Updated | European court will hear case on Malta's judicial appointments

The European Court of Justice will now be tasked with addressing Malta's judicial appointments on behalf of Repubblika's request

Malta's judicial appointments will be referred to the European Court of Justice
Malta's judicial appointments will be referred to the European Court of Justice

Updated at 5:10pm Repubblika statement

The courts have upheld a request for a reference to the European Court of Justice by civil society activists Repubblika on the issue of the current system of judicial appointments.

In a note filed before Mr Justice Mark Chetcuti two weeks ago, Repubblika said it wanted the European Court to determine whether the current system of judicial appointments in terms of the Maltese Constitution was in breach of the European Treaty and/or Charter of Fundamental Rights.

It explained that the current system gave the Prime Minister “arbitrary discretion,” was not subject to “clear and objective rules or criteria” and was lacking any need for explanation or motivation nor subject to any judicial authority. 

The Prime Minister had opposed the request at the current stage of proceedings, arguing that first the court had to hear evidence to decide whether or not the reference was necessary.

The court, however noted that the question required the court to pronounce itself on delicate aspects of the case which had the possibility of legal implications, especially in view of the recent European Court decision against Poland. The judge also held that for the purposes of this reference, which is of a legalistic nature, no evidence needed to be heard.

Citing previous case law, Mr. Justice Mark Chetcuti observed that there were three instances where a national court is not bound to make the reference. These were when the question has already been answered by the ECJ, when the answer can easily be deduced from previous sentences and where the implementation of Community law was so obvious that it left no doubt as to the answer of the referred question.

The central question to this case had not been the same as others, notably the decision against Poland, which dealt with the validity of a law which was recently enacted, noted the court.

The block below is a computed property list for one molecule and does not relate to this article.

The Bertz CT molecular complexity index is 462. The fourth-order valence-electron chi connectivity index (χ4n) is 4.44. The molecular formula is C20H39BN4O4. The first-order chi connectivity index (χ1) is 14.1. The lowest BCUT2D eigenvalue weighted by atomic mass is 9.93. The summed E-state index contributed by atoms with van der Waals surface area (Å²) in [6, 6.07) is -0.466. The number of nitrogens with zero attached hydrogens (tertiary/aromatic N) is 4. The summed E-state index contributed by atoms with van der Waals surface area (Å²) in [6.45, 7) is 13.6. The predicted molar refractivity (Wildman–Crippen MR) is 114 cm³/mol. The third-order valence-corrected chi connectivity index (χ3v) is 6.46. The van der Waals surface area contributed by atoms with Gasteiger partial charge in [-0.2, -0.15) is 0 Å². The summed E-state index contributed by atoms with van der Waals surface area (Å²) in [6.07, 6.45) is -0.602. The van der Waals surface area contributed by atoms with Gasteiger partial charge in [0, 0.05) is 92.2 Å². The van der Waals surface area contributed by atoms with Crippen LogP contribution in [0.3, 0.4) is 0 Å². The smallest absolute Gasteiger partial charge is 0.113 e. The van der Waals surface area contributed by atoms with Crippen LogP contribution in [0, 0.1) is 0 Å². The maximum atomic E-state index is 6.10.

“In today’s case, particular articles of the highest law of the land, that is the Constitution, which have been in force since independence…are being attacked before the Maltese courts, and are now being besieged for reasons forming the merits of the action,” said the judge.

“At this stage this court does not see it as wise and just for the parties to comment upon them. This is being said because the answers and legal and juridical consequences which possible may emerge from an action of this nature do not appear to have been addressed by the jurisprudence of the European Court.” Neither could the question of the working of EU law invoked in the case be decided by a simple reading of the law, without the assistance of the European Court, said the judge.

“The subject matter is a delicate one, of national interest and with very serious repercussions, not only on the justice system, but for all of society which in some way or other touched or will touch the Maltese courts…”

In a separate decree also handed down today, the court also rejected lawyer Joe Brincat’s request to intervene in the case.

In a reaction on Facebook this morning lawyer Jason Azzopardi wrote: "Judicial history in the making. Thanks to Repubblika for its endurance, resilience and grit. Proud to be helping out with Simon Busuttil and Karol Aquilina. The road is long and uphill. But we will make it, whatever the pain and time."

In a statement released by the government following the court's decision, the government said that it would be formally asking for leave to appeal.

Repubblika claim win for Malta's judicial system

NGO Repubblika claimed that the court's decision on Monday was a win for juridical independence. "The reason for this case is none other than to ascertain that the judiciary doesn't lose its independence," it said in a statement.

"Repubblika reminds that last December the Venice Commission made it clear that the judicial independence is threatened by the Prime Minister's power who appoints whomever he wants... all this would have been avoided had the Prime Minister not abused his power and filled the judiciary with his people."